The first woman to represent Broome County in the state legislature, Donna Lupardo, spoke to Binghamton University students and community members on Tuesday night.

The event, hosted by the Center for Civic Engagement (CCE) at BU and the Southern Tier Young Professionals, provided an opportunity for students and others to connect with an elected representative and explore ways they could be more politically involved.

Lupardo started off by telling the story of how she came to understand and appreciate the local area and its people. Coming from Staten Island in 1976, she graduated from BU with a master’s in philosophy. Lupardo worked as an adjunct lecturer of human development before working to improve community mental health education and public service. She said staying in the area gave her the opportunity to connect with residents and the community as a whole.

“I’m not from around here — I came to BU for graduate school and actually chose to stay here,” Lupardo said. “I am the classic ‘Why did you stay here?’ question that people never forget to ask. I think sometimes there is an advantage to not being from here. In some ways, I am more protective of everyone and everything because I chose to be here.”

Lupardo was first elected in 2004 and is currently in her eighth term representing the city of Binghamton and the towns of Union and Vestal in the New York General Assembly. She has held a number of positions in the assembly, including chair of the committee on agriculture, co-chair of the New York Legislative Aviation Caucus and former chair of the Legislative Women’s Caucus. Lupardo also serves on the economic development, higher education, rules and transportation committees.

She gave an overview of her platform and concerns for the area, speaking about her special interest in public health and prevention of environmental hazards, as well as economic and structural recovery for the area.

“I spent a lot of time seeing how bad policies on the state level impacted families — I never dreamed in a million years that I would run for political office,” Lupardo said. “I’m not a better voice in the room, I am a needed voice in the room. We need people in politics who are comfortable confronting and engaging in real-life problems.”

The CCE aims to cultivate partnerships that strengthen communities and develop active and engaged citizens. The center serves as a resource to help students connect with the local community and supports voter education activities. Alison Handy Twang, associate director of the CCE, said events like this one help students connect with their elected officials and understand the role of government in the community.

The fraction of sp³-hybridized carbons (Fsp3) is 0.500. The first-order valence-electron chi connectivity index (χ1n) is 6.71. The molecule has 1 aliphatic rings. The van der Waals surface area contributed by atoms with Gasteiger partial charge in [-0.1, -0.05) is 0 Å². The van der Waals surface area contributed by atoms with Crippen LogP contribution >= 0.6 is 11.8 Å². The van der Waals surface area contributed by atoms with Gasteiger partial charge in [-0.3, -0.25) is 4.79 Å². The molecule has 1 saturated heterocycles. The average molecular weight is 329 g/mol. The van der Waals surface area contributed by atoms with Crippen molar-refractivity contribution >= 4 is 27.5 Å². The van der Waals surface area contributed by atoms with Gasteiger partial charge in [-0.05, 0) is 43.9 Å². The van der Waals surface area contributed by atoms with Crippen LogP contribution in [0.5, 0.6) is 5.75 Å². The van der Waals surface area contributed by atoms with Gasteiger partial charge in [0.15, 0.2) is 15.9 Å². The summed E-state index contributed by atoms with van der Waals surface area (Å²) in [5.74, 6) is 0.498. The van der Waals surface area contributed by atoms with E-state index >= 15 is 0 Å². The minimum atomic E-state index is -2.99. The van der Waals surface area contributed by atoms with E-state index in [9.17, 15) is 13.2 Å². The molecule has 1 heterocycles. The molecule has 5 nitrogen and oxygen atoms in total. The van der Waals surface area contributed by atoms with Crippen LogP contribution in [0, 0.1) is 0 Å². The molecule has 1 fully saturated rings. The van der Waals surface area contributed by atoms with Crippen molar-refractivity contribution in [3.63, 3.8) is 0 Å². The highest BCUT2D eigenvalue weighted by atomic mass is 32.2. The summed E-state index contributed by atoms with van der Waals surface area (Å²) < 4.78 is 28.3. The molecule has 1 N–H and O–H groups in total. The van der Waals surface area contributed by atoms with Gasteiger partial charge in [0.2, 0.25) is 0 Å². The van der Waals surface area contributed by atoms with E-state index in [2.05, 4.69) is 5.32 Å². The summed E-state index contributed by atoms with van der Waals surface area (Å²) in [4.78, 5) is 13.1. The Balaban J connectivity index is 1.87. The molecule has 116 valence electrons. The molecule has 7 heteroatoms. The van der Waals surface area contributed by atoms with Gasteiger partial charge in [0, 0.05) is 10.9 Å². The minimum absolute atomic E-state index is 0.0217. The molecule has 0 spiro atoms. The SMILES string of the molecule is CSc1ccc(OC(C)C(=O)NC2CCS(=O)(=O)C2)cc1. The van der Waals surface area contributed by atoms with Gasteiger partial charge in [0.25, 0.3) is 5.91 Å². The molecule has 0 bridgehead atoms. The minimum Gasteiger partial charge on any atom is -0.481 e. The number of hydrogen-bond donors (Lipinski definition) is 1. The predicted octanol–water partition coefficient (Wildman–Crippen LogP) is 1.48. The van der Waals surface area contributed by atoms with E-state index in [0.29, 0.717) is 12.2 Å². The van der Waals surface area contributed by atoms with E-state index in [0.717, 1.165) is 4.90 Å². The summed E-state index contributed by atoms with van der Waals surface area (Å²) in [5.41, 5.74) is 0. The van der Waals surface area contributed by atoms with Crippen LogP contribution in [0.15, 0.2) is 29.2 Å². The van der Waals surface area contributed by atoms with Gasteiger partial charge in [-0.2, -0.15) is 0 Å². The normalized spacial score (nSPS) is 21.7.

“Binghamton University students are an important part of our community, but many of our students come from outside the area and are not familiar with the opportunities and challenges our community faces,” Handy Twang said. “Many people are also unfamiliar with the role of government at the local and state level, and this event will help students feel more informed about the roles of their elected representatives.”

Elizabeth Nutig, a junior majoring in philosophy, politics and law, said the event gave her the information she needed to be able to educate others about local government while getting to meet a local politician.

“I’ve heard a lot about Donna Lupardo, so this event gave me the chance to be in a more intimate setting with a politician and being able to interact with her,” Nutig said. “I feel more educated in her role and the structures of government because if you want to make a change, you have to be familiar with things like these.”

Brian Bennett, a junior majoring in English, said it is important for community members, not just students, to attend similar events.

“I’m taking a civic engagement class this semester with Professor David Campbell and he is always trying to get us to attend local community events to see what is going on,” Bennett said. “This event got people raising questions as to what actually needs to be addressed in the community and getting answers about the information they really desperately need.”

Lupardo ended the night by stressing the importance of civic engagement and encouraging students to get involved in local elections and politics.

“I’m always happy to come to the University because I think it is important for students to understand the new narrative we are trying to build for this community,” Lupardo said. “We really are welcoming the involvement of everyone and as much as the University is an important anchor, these students are even more important because of the insight they can bring.”